Metaxas’s account of George Whitefield suffers for similar reasons. He refers to Whitefield as a man “without whom the United States simply could not have come into being” and describes his preaching as a uniting ideological factor among the colonies that set the stage for pursuing liberty in a way unique to world history: “That the poor and uneducated have value is something we today take for granted, but it is something that came into history only because of what began here, when this young man announced to the unwashed rabble that there was someone who cared about them, who loved them, and who sought their company.” Metaxas asserts that Whitefield’s gospel offered a new identity for the colonies, one of equality and value in the presence of God—a message that “changed the colonies and created an American people.”
Without question, Whitefield holds an esteemed place in both U.S. and Christian history. He had a profound influence on American life and contributed to the spread of the gospel during the First Great Awakening, a beautiful page in our country’s past. But he was a man of paradox. As he preached human equality before God, he owned slaves and advocated for black enslavement in the state of Georgia prior to its legalization. Historical evidence points to his use of slave labor to build an orphanage, a pragmatic decision derived from his concern for the number of orphans populating the state. Ironically, as he preached his gospel of equality—however sincerely—he advocated the ethnic oppression of slavery.
Whitefield assumed more of a middle ground on the topic of slavery compared to his contemporaries, but he was a man of his time, deeply influenced by the views of the colonists. Despite the evangelist’s remarkable achievements, we cannot overlook this fact. In a published newsletter from 2014, historian Thomas Kidd writes, “this does not excuse Whitefield’s complicity in what was a fundamentally immoral system, from the terrible wars and slave catching trade in Africa, to the horrible passage of the forced Atlantic voyage, to the dreadful working conditions for slaves, to the physical and sexual abuse that many slaves endured in the Americas.” Readers need such nuance in the consideration of history, as they are points on which the final painting depends.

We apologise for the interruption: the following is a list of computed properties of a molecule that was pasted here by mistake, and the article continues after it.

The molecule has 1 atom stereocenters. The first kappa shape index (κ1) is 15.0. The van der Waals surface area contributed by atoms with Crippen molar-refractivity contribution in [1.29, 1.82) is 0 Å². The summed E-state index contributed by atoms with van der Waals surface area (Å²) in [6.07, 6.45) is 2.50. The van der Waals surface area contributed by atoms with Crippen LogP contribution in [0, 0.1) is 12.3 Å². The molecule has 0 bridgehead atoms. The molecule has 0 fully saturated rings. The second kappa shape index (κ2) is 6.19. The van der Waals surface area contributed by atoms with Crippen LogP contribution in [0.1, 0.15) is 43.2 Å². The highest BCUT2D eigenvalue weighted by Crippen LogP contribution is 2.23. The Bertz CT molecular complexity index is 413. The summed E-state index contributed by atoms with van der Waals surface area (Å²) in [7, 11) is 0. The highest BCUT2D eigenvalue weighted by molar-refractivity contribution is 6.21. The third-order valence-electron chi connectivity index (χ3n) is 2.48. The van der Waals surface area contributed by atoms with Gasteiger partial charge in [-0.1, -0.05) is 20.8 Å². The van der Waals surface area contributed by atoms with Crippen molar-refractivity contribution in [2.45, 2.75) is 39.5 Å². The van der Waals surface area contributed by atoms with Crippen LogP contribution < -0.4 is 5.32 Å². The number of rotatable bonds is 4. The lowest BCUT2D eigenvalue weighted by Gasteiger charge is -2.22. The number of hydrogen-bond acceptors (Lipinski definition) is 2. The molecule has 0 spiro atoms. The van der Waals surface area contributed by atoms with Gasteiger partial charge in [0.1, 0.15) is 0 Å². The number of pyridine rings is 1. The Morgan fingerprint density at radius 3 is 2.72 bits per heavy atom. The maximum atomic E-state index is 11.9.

Metaxas employs the same broad brush on a larger scale throughout his depiction of the Puritans. Primarily focused on those who founded the Massachusetts Bay Colony, Metaxas credits the Puritans with creating a biblical model of society that influenced the forming of America itself. Since their arrival in the seventeenth century, Metaxas argues, “religious freedom and religious tolerance have been the single most important principle of American life.” That’s an ironic statement when one considers individuals such as Anne Hutchinson and Roger Williams, both of whom were exiled from the colony over theological dissent. Hutchison and her children died shortly after—massacred by Native Americans—and Williams went on to establish the Rhode Island colony. Both events occurred as a result of religious intolerance. No doubt the Puritans pursued America’s shores for religious freedom, but only for the sake of creating a safe haven for their own particular practice, not to create an inviting environment for all forms of belief. If the Puritans set a stage, it was one the Founding Fathers refused to take a century later.
These and other points sprinkled throughout the book lead Metaxas to describe the founding of America “as nothing less than a holy calling.” For him, Whitefield’s influence along with the “religious” interest of so many early American leaders indicates that “God himself—and if not God, then at least those who are motivated by the idea of God and all it portends” has played a central role in the establishment of our country. Even more, he describes John Winthrop’s “city upon a hill” address, given on the journey to found Massachusetts Bay Colony, as underscoring the responsibility of Americans who “have a special mission and a calling to be an example to the world, and to do what we can with our gifts to help others.”